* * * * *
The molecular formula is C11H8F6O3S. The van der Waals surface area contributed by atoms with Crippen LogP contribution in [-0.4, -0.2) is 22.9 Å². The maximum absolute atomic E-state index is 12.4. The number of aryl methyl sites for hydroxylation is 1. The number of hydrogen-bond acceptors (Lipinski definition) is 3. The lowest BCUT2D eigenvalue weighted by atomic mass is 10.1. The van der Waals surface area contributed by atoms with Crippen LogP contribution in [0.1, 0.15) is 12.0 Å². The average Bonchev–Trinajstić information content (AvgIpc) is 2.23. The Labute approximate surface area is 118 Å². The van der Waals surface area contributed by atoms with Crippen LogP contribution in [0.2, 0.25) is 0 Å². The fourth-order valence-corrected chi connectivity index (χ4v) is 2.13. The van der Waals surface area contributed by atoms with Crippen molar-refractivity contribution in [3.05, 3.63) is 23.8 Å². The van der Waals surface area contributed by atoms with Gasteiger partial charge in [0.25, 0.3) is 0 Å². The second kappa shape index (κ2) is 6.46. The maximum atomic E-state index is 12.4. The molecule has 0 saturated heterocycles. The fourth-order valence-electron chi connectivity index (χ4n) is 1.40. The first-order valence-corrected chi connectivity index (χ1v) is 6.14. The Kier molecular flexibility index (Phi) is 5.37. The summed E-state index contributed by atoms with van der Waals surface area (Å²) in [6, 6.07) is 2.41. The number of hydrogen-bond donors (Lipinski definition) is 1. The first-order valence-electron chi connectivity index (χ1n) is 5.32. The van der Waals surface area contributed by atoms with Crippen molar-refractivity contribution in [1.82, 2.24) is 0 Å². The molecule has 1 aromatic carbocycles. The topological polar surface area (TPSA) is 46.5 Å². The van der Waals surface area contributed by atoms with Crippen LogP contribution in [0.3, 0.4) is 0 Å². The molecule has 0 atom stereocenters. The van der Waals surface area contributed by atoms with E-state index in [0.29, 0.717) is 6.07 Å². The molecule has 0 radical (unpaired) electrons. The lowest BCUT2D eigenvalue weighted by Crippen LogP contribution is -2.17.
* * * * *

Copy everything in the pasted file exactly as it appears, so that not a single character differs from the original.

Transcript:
The molecular formula is C11H8F6O3S. The van der Waals surface area contributed by atoms with Crippen LogP contribution in [-0.4, -0.2) is 22.9 Å². The maximum absolute atomic E-state index is 12.4. The number of aryl methyl sites for hydroxylation is 1. The number of hydrogen-bond acceptors (Lipinski definition) is 3. The lowest BCUT2D eigenvalue weighted by atomic mass is 10.1. The van der Waals surface area contributed by atoms with Crippen LogP contribution in [0.1, 0.15) is 12.0 Å². The average Bonchev–Trinajstić information content (AvgIpc) is 2.23. The Labute approximate surface area is 118 Å². The van der Waals surface area contributed by atoms with Crippen LogP contribution in [0.2, 0.25) is 0 Å². The fourth-order valence-corrected chi connectivity index (χ4v) is 2.13. The van der Waals surface area contributed by atoms with Crippen molar-refractivity contribution in [3.05, 3.63) is 23.8 Å². The van der Waals surface area contributed by atoms with Gasteiger partial charge in [0.25, 0.3) is 0 Å². The second kappa shape index (κ2) is 6.46. The maximum atomic E-state index is 12.4. The molecule has 0 saturated heterocycles. The fourth-order valence-electron chi connectivity index (χ4n) is 1.40. The first-order valence-corrected chi connectivity index (χ1v) is 6.14. The Kier molecular flexibility index (Phi) is 5.37. The summed E-state index contributed by atoms with van der Waals surface area (Å²) in [6, 6.07) is 2.41. The number of hydrogen-bond donors (Lipinski definition) is 1. The first-order valence-electron chi connectivity index (χ1n) is 5.32. The van der Waals surface area contributed by atoms with Crippen molar-refractivity contribution in [1.82, 2.24) is 0 Å². The molecule has 1 aromatic carbocycles. The topological polar surface area (TPSA) is 46.5 Å². The van der Waals surface area contributed by atoms with Crippen LogP contribution in [0.3, 0.4) is 0 Å². The molecule has 0 atom stereocenters. The van der Waals surface area contributed by atoms with E-state index in [0.29, 0.717) is 6.07 Å². The molecule has 0 radical (unpaired) electrons. The lowest BCUT2D eigenvalue weighted by Crippen LogP contribution is -2.17.